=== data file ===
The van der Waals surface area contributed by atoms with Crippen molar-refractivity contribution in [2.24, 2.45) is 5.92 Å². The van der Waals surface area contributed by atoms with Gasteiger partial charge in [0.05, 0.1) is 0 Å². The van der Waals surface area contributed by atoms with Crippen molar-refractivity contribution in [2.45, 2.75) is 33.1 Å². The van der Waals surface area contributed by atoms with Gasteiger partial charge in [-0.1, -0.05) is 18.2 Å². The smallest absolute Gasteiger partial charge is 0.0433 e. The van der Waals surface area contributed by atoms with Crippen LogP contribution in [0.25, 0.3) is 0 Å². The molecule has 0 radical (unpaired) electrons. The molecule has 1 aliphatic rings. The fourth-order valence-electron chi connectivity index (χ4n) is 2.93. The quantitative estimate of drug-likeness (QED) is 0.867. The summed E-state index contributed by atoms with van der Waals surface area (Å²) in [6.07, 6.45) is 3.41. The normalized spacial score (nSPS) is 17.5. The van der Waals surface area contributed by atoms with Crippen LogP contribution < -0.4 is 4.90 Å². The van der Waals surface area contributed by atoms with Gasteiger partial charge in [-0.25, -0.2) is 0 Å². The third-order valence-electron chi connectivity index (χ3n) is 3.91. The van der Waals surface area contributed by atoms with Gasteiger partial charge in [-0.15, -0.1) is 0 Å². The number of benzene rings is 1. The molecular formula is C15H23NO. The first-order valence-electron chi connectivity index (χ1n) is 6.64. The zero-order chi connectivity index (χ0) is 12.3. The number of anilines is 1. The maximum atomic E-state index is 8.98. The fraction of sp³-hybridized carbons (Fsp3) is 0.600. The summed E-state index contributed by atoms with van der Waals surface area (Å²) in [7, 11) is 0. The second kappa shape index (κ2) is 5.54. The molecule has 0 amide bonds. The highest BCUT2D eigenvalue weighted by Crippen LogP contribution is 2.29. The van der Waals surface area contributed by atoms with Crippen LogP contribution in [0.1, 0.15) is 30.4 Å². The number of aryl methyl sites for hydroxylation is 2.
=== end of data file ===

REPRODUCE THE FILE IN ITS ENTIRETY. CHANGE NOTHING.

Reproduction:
The van der Waals surface area contributed by atoms with Crippen molar-refractivity contribution in [2.24, 2.45) is 5.92 Å². The van der Waals surface area contributed by atoms with Gasteiger partial charge in [0.05, 0.1) is 0 Å². The van der Waals surface area contributed by atoms with Crippen molar-refractivity contribution in [2.45, 2.75) is 33.1 Å². The van der Waals surface area contributed by atoms with Gasteiger partial charge in [-0.1, -0.05) is 18.2 Å². The smallest absolute Gasteiger partial charge is 0.0433 e. The van der Waals surface area contributed by atoms with Crippen LogP contribution in [0.25, 0.3) is 0 Å². The molecule has 0 radical (unpaired) electrons. The molecule has 1 aliphatic rings. The fourth-order valence-electron chi connectivity index (χ4n) is 2.93. The quantitative estimate of drug-likeness (QED) is 0.867. The summed E-state index contributed by atoms with van der Waals surface area (Å²) in [6.07, 6.45) is 3.41. The normalized spacial score (nSPS) is 17.5. The van der Waals surface area contributed by atoms with Crippen LogP contribution < -0.4 is 4.90 Å². The van der Waals surface area contributed by atoms with Gasteiger partial charge in [-0.25, -0.2) is 0 Å². The third-order valence-electron chi connectivity index (χ3n) is 3.91. The van der Waals surface area contributed by atoms with Gasteiger partial charge in [-0.15, -0.1) is 0 Å². The number of benzene rings is 1. The molecular formula is C15H23NO. The first-order valence-electron chi connectivity index (χ1n) is 6.64. The zero-order chi connectivity index (χ0) is 12.3. The number of anilines is 1. The maximum atomic E-state index is 8.98. The fraction of sp³-hybridized carbons (Fsp3) is 0.600. The summed E-state index contributed by atoms with van der Waals surface area (Å²) in [7, 11) is 0. The second kappa shape index (κ2) is 5.54. The molecule has 0 amide bonds. The highest BCUT2D eigenvalue weighted by Crippen LogP contribution is 2.29. The van der Waals surface area contributed by atoms with Crippen LogP contribution in [0.1, 0.15) is 30.4 Å². The number of aryl methyl sites for hydroxylation is 2.